Natalie Portman speaks at Women's March

"Let's make a revolution of desire! That world we want to build is the opposite of puritanical. Time to think about every person's desires, needs, wants, and pleasure".


Natalie Portman, Women’s March, 2018: "Let's make a revolution of desire! That world we want to build is the opposite of puritanical. Time to think about every person's desires, needs, wants, and pleasure" / Time's Up


Natalie Portman, Women’s March in LA

"One year ago, on this stage, I was very pregnant, and we talked about the beginning of a revolution. Today, my new daughter is walking, and because of you the revolution is rolling. You told the world that time's up on violence. You told the world that time's up on silence. You told the world that it's time for a new day, time for a new locker room culture, time to think about every person's desires, needs, wants, and pleasure. So let's talk a little bit more about pleasure.

I keep hearing a particular gripe about this cultural shift, and maybe you have to some people have been calling this movement 'puritanical', or 'return to Victorian values' where men can't behave or speak sexually around dainty delicate fragile women... To these people I want to say the current system is puritanical. Maybe men can say and do whatever they want, but women cannot. The current system inhibits women from expressing our desires, wants, and needs, from seeking our pleasure.

Let me tell you about my own experience. I turned 12 on the set of my first film, The Professional (Léon, Luc Besson), in which I played a young girl who befriends a hit man and hopes to avenge the murder of her family. The character is simultaneously discovering and developing her woman heard, her voice and her desire. At that moment in my life I too was discovering my own womanhood, my own desire, and my own voice. I was so excited at 13, when the film was released, and my work and my art would have a human response. I excitedly opened my first fan mail to read a rape fantasy that a man had written me. A countdown was started on my local radio show to my 18th birthday, euphemistically the date that I would be legal to sleep with. Movie reviewers talked about my budding breasts and reviews, I understood very quickly, even as a thirteen-year-old, that if I were to express myself sexually I would feel unsafe, and that men would feel entitled to discuss and objectify my body to my great discomfort. So I quickly adjusted my behavior, I rejected any role that even had a kissing scene, and talked about that choice deliberately in interviews. I emphasized how bookish I was, and how serious I was, and I cultivated an elegant way of dressing. I built a reputation for basically being prudish conservative, nerdy, serious, in an attempt to feel that my body was safe, and that my voice would be listened to. At 13 years old, the message from our culture was clear to me. I felt the need to cover my body, and to inhibit my expression and my work in order to send my own message to the world, that I'm someone worthy of safety and respect. The response to my expression from small comments about my body to more threatening deliberate statements serve to control my behavior through an environment of sexual terrorism.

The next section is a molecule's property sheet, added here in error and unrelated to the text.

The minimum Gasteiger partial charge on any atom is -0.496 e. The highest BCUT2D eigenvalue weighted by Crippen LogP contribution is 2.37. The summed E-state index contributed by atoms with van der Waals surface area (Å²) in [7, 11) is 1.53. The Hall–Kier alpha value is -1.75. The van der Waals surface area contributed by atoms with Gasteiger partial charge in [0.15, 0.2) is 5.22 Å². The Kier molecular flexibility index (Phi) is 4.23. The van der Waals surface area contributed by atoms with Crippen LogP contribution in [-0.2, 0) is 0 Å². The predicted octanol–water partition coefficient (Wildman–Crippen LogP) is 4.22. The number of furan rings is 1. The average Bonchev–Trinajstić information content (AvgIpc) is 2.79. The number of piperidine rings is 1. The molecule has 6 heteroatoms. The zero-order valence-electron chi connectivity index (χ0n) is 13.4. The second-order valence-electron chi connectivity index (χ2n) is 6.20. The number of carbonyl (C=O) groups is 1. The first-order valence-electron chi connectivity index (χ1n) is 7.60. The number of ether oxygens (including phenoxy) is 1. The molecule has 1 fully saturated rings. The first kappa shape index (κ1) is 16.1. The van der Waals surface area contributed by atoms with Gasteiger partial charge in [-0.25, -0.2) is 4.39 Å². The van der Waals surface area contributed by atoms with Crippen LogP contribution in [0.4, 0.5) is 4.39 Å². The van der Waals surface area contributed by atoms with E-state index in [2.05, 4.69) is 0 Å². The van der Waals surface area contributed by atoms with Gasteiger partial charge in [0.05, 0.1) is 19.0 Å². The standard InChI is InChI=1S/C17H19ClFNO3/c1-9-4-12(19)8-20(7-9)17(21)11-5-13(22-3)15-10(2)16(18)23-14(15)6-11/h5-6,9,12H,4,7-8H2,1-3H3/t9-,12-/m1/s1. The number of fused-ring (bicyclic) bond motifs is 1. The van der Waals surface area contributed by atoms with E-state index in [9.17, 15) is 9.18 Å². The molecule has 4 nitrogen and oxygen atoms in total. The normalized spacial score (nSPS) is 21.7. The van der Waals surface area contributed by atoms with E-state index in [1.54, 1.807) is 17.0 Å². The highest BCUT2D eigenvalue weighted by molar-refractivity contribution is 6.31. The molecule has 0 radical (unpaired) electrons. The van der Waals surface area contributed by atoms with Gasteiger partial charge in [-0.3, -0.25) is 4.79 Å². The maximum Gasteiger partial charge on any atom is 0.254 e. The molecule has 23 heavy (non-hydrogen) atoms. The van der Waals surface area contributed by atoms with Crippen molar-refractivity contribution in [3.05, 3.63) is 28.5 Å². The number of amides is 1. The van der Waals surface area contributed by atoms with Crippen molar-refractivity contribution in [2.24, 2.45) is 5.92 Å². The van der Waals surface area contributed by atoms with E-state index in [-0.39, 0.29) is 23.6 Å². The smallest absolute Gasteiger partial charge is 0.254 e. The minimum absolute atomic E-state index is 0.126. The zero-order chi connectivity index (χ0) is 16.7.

A world in which I could wear whatever I want, say whatever I want, and express my desire however I want, without fearing for my physical safety or reputation, that would be the world in which female desire and sexuality could have its greatest expression and fulfillment. That world we want to build is the opposite of puritanical. So I'd like to propose one way to continue moving this revolution forward, let's declare loud and clear 'this is what I want', 'this is what I need', 'this is what I desire', 'this is how you can help me achieve pleasure'. To people of all genders here with us today, let's find a space where we mutually consensually look out for each other's pleasure, and allow the vast limitless range of desire to be expressed. Let's make a revolution of desire!"